Mitt Romney wants to remind  you why you’re glad he’s not president:
But in case there is any misunderstanding, here is what I heard Netanyahu say: Walk away from a Swiss-cheese agreement; institute even more punitive and crippling sanctions than have been imposed; and remove those sanctions only when Iran agrees to dismantle its nuclear enrichment capability and to submit to unrestricted inspections. Finally, if contrary to reason and expectation those sanctions don’t bring Iran to its senses [bold mine-DL], prepare for a kinetic alternative.
Romney wants Obama give up on getting most of what the U.S. and its allies want for the sake of the illusion of being able to get everything. For the sake of this fantasy, Romney has no problem entertaining a “kinetic alternative.” That is, he has no objections to starting an illegal war if Iran refuses to yield to demands for capitulation under “even more punitive and crippling sanctions,” and since we have every reason to expect that Iran won’t yield Romney’s great alternative is to put the U.S. on track to fight yet another war in the region. Despite the protestations of some hawks that their alternative to a nuclear deal isn’t war, Romney is very clear that this is where his preferred policy would lead.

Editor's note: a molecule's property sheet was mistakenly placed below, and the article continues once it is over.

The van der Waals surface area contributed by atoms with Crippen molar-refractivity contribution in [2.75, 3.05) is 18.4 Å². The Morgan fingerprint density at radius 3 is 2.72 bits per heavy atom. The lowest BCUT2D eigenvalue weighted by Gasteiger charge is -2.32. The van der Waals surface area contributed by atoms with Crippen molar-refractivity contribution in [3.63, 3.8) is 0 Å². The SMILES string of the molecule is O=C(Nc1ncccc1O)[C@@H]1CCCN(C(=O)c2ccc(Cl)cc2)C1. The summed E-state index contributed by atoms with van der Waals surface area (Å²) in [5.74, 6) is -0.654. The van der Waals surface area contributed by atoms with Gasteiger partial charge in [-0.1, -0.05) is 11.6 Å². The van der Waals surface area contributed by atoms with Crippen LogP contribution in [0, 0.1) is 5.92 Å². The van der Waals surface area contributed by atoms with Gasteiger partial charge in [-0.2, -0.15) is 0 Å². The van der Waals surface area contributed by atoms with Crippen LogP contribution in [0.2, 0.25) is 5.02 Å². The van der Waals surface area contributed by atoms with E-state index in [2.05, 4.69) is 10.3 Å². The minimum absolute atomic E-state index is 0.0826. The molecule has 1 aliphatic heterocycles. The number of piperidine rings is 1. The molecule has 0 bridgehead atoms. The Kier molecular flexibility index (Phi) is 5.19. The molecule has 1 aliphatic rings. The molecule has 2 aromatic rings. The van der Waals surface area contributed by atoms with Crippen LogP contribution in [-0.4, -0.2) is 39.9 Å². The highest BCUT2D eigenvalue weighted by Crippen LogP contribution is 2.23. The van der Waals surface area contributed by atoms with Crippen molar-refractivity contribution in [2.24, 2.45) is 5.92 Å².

If the U.S. did as Romney wanted and “walked away” from the negotiations, international support for sanctions would collapse. There would be no question of having “even more punitive and crippling sanctions,” since the U.S. would be correctly seen as having wrecked the negotiations at the last minute. Many of the states that had previously been helping to pressure Iran economically would go back to doing business with them, and Iran would find itself under even less pressure than it is now. Judged on its own terms, Romney’s proposed alternative is a joke. This is a classic Romney foreign policy argument: set unrealistic goals, misunderstand the most important relevant issues, endorse the most aggressive and coercive options, and threaten the use of force when all else fails. Romney has given us every reason to expect that this is the sort of foreign policy he would have conducted if he had won the election, and so we should be very grateful that he did not.